Jun 19, 2007
Jun 19, 2007

Talatat: Portrait of Nefertiti

Talatat: Portrait of Nefertiti

c. 1353-1347 BC

Painted sandstone

Overall: 22 x 22.7 cm (8 11/16 x 8 15/16 in.)

Purchase from the J. H. Wade Fund 1959.188


Did you know?

This relief comes from the short end of a talatat, a limestone block of standardized size used during the 18th Dynasty reign of the Pharaoh Akhenaten in the building of the Aton temples at Karnak and Akhetaten. The standardized size and their small weight made construction more efficient.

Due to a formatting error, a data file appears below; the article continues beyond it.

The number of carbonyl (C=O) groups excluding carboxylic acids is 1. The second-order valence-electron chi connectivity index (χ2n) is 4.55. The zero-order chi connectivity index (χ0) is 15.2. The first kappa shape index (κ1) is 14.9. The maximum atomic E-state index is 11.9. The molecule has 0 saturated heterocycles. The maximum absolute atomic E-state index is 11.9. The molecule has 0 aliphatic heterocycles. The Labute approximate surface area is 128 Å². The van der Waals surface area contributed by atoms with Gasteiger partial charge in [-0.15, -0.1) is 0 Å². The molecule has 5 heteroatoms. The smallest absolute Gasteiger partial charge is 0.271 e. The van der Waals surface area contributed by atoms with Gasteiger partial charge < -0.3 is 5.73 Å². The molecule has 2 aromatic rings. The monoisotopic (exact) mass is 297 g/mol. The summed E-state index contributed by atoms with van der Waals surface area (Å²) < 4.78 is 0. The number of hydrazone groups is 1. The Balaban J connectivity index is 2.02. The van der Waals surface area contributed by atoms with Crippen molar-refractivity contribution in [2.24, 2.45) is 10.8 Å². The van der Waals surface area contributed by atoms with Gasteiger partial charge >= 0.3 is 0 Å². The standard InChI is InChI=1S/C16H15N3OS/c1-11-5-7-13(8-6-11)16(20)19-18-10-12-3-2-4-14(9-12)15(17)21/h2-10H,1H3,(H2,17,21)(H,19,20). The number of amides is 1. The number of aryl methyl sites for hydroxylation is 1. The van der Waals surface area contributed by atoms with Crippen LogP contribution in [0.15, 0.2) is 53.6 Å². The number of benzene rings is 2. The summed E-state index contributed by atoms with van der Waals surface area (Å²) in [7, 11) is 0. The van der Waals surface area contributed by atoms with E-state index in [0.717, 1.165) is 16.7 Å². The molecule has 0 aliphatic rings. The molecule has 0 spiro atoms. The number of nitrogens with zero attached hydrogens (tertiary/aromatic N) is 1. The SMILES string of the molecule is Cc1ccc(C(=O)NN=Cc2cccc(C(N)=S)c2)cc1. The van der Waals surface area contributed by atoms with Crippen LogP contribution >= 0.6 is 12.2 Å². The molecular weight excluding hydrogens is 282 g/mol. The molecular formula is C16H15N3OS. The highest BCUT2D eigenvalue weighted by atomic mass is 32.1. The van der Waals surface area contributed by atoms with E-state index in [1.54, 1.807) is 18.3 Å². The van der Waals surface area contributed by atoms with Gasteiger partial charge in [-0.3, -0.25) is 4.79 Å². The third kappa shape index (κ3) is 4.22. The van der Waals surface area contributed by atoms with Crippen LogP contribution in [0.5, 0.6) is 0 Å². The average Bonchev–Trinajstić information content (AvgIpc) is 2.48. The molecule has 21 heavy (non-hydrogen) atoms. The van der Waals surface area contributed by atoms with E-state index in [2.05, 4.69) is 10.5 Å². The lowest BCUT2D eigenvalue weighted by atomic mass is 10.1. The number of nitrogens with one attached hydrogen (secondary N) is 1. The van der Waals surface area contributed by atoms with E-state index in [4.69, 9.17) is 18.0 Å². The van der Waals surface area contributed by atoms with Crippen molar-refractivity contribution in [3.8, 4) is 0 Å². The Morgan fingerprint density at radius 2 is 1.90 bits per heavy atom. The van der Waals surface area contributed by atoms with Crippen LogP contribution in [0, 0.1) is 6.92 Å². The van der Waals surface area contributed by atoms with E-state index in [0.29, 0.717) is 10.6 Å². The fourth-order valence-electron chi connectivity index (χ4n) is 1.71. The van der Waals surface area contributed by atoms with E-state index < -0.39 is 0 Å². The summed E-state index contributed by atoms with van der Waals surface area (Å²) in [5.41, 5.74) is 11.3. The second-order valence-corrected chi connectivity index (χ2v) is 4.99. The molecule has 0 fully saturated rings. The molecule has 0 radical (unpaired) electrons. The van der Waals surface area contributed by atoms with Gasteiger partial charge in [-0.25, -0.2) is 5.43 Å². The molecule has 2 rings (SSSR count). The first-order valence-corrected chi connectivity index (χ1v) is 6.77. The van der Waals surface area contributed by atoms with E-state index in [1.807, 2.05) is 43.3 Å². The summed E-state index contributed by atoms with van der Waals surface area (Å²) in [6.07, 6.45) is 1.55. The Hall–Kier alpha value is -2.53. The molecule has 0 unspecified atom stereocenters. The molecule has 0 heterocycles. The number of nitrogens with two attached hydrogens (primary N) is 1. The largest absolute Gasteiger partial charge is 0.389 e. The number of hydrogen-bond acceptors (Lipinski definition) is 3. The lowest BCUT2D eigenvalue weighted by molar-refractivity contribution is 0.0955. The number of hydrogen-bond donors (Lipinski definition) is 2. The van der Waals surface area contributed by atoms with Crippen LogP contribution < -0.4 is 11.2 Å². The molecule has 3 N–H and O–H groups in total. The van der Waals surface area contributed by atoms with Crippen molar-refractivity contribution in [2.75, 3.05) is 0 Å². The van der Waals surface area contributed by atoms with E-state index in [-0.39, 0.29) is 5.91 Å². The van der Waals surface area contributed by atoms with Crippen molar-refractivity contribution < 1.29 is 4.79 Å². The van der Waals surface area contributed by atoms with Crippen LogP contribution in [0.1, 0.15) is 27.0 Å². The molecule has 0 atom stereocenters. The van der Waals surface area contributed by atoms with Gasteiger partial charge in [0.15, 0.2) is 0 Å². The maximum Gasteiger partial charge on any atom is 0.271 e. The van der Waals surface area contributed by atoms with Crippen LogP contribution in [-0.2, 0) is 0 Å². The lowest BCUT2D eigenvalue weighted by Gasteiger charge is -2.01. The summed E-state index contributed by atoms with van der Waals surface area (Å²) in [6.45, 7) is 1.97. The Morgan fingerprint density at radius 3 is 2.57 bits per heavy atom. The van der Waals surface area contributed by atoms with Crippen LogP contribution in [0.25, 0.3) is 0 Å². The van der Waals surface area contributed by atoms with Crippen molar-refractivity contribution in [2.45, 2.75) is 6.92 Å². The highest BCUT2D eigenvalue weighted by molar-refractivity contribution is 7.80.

The son of Amenhotep III, Akenhaten, brought about the short-lived "monotheistic" revolution in Egyptian religion near the end of Dynasty 18. The young king constructed a temple complex to the Aten, the Sun Disk, at Karnak—from which this relief comes—before he moved his capital to El Amarna. For reasons yet unknown, the figure of the Queen Nefertiti appears in these reliefs far more often that that of the king. Ironically, the Aten temples were dismantled to be used as foundations and fill for additions to the Great Temple of Amun, whom the Aten had briefly displaced.

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